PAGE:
It’s been a strange couple of years. The UK housing market is no stranger to booms and busts, but the recent credit crunch and recent recession has been one of the most testing experiences for the UK property market.
After falling 20% from their 2007 peak, house prices unexpectedly rose in 2009. – According to the Nationwide, house prices were 6% higher at the end of 2009 than the start. Many point to house price to earnings ratio’s and point out they are significantly higher than at the end of the last bust. This will certainly be a factor keeping house prices low; it will prevent any rapid increase in prices and could lead to a further downward correction. But, against this backdrop, there are some encouraging signs of a return to more normal lending conditions.
The first positive sign is the improvement in housing transactions (admittedly from record lows). When housing transactions were very low, it meant changes in house prices were more a reflection of the unusually shortages of property on the market.
Banks gave 60,518 loans to buy homes, up from 57,718 in October, this is highest level since 2008. The amount of net mortgages rose to £1.5bn the most for nearly 11 months. Whilst there will be no return to the boom conditions of the naughties, there are signs banks are slowly expecting to increase the number of mortgages.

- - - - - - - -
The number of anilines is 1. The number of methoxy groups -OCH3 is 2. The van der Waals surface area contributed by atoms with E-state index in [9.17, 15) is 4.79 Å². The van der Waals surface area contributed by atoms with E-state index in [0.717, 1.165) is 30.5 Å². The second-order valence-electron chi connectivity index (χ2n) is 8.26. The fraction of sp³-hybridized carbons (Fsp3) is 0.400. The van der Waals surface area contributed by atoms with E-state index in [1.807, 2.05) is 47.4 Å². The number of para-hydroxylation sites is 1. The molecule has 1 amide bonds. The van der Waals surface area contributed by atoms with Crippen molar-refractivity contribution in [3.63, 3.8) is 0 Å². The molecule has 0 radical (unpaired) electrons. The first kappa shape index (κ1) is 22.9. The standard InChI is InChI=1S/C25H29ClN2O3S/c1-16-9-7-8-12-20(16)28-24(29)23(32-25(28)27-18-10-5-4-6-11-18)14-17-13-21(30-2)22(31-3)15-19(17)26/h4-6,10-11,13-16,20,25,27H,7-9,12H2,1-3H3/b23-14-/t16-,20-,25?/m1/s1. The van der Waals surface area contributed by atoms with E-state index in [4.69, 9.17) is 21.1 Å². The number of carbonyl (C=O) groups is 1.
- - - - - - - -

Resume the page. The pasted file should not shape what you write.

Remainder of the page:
Disposable Income Spent on Mortgages
The proportion of disposable income spent on mortgage payments, by first time buyers has fallen from 50% of average earnings in June 2007, to 27 per cent by November 2009. This is below the long term average of 35% and will definitely encourage more into the market.
The stabilisation in house prices may well encourage people to sell who have been holding off. But, on the other hand, the end of dramatic falls may also encourage buyers back into the market.
How Long 0% Interest Rates?
Since we talk of returning to normal, we can’t expect interest rates to remain at 0% forever. Yet, forecasts for growth suggest the Bank of England has no plans to raise interest rates in the foreseeable future. It is likely in 2010 we will see an end to quantitative easing and efforts to reduce fiscal deficit. Both these will keep pressure on the Bank to maintain low interest rates.
Certainly, 0% interest rates have done wonders for avoiding repossessions. The number of repossessions is much lower in this recession than in the last. When the economy returns to normal growth, and interest rates rise to 5%, many who have been hanging on may suddenly start to struggle.
The overall outlook for 2010 looks for a period of consolidation. I think the most likelyhood for house prices is to remain static. They may go down a little, they may even go up. But, it is hard to see wild swings in house prices this year.
This stability is no bad thing. After the roller-coaster ride of the past couple of decades, a period of consolidation could be just what the housing market needs.